- Composite Character: She combines elements of herself with that of Mary, the sister of Martha, whose "waste" of costly perfume on Jesus was derided by Judas.
- Getting Crap Past the Radar:Mary: "And I've had so many men before, in very many ways, he's (Jesus) just one more."
- The Heart: She comforts Jesus when he's stressed. In some performances, such as the 2018 NBC musical, she calms down other members of Jesus' entourage and tempers their anger.
- Hooker with a Heart of Gold: She's the holiest of ho's, alright.
- Number Two: Judas believes that she has usurped his role as Jesus's most trusted follower.
- Slut-Shaming: Judas is jealous of Mary's close relationship with Jesus and mocks her for being a former prostitute.
The high priest who sees Jesus as a threat to the nation.
- Anti-Villain: He's an arrogant religious leader who arranges for an innocent man's arrest and execution. However, he did so because he honestly believed that Jesus' followers were about to carry out a rebellion, which would have prompted the Roman occupiers to crush Judea in retaliation.
- Bald, Black Leader Guy: The 2000 version.
- Basso Profundo: The role of Caiaphas is traditionally given to men with voices in the deepest vocal range.
- The Chessmaster: He plays a major role in Jesus' arrest, having convinced Judas to reveal Jesus' wearabouts and urging the Roman authorities to crucify Jesus.
- Evil Costume Switch: He wears a blood red robe in the 1973 film during the trial.
- Evil Sounds Deep: He's the only bass in the show, and one of the few in all of music theater. (Not only that, he's actually a basso profundo, which is rarer still).
- Good Colors, Evil Colors: In the 1973 film and the 2018 NBC performance, Caiaphas and the other priests wear black clothing, in contrast to Jesus' white clothing.
- I Did What I Had to Do: He believes that the actions of Jesus will have negative repercussions for the entire Jewish race.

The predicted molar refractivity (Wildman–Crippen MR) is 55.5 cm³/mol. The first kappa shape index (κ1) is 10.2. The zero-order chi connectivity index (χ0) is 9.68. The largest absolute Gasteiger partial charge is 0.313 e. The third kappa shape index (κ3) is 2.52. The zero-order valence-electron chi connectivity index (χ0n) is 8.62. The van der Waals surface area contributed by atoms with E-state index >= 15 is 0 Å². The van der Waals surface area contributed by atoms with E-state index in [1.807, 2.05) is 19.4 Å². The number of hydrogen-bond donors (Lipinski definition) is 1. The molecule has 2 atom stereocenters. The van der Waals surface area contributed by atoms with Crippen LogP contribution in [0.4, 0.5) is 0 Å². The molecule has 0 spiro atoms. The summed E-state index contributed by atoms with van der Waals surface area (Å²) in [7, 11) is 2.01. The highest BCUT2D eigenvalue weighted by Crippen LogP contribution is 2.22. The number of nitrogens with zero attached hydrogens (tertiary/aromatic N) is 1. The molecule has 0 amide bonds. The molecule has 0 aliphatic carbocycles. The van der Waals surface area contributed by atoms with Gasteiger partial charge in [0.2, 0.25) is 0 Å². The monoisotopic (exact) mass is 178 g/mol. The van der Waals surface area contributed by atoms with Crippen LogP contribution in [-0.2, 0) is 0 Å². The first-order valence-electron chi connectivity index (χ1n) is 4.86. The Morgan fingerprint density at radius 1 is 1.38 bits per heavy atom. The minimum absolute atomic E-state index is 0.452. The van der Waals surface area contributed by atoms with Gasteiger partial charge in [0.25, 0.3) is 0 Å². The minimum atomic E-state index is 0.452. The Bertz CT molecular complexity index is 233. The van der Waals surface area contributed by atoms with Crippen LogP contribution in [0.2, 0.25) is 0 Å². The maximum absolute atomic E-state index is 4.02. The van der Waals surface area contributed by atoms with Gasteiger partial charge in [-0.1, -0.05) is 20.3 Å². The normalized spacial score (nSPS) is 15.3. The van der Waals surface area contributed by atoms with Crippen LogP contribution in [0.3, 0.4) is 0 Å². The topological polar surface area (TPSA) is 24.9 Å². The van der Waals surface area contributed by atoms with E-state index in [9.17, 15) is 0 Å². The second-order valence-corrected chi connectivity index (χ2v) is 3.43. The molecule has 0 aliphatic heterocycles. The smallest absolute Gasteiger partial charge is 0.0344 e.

- Impossibly Cool Clothes: In the 2018 NBC version, Caiaphas and the other priests are wearing long black coats covered with geometric patterns, making them look both futuristic and sinister.
- Kick the Dog: It's pretty damn cruel to mock Judas for having been paid 'pretty good wages for one little kiss' in betraying Jesus when Caiaphas forced him to accept the money to give to charity as a 'fee' to begin with.
- Pet the Dog: Oddly enough, in the 1973 film he and Anna's both place comforting hands on Judas' shoulders after this.
- Large Ham: "FOOOOOLS! YOU! HAVE NO PERCEPTION! THE STAKES WE ARE GAMBLING ARE FRIGHTENINGLY HIGH!"
- Necessarily Evil: See I Did What I Had to Do, above. He believed that Jesus' followers were about to launch a rebellion, which could have thrown Judea into chaos.
- The Needs of the Many: The stated rationale for the priests' actions:Caiaphas: For the sake of the nation, this Jesus must die!
- Scary Black Man: His 2000 version is a commanding, intimidating, black man.
- Soprano and Gravel: Contrasted with high-voiced Annas, who is usually played by a countertenor.
- Those Two Bad Guys: With Annas.
- Villain Respect: In earlier versions of the music, he thinks "Jesus is cool" for not openly preaching violence against Rome. Averted in later versions, in which his line about Jesus' coolness is replaced with "Infantile sermons; the multitudes drool".
- Well-Intentioned Extremist: Caiaphas is driven by a desire to avoid 'blood and destruction' against the Jews.
A Jewish priest, Caiaphas's second-in-command.
- Age Lift: In history he was the older man and Caiaphas' father-in-law, most productions present him as a younger Smug Snake sidekick.
- Bald of Evil: In the 2000 film and the 2018 NBC performance.
- The Dragon: To Caiaphas.
- Good Colors, Evil Colors: In the 1973 film and the 2018 NBC performance, Annas and the other priests wear black clothing, in contrast to Jesus' white clothing.
- Impossibly Cool Clothes: In the 2018 NBC version, Annas and the other priests are wearing long black coats covered with geometric patterns, making them look both futuristic and sinister.
Annas: Cut the confessions. Forget the excuses. I don't understand why You're filled with remorse.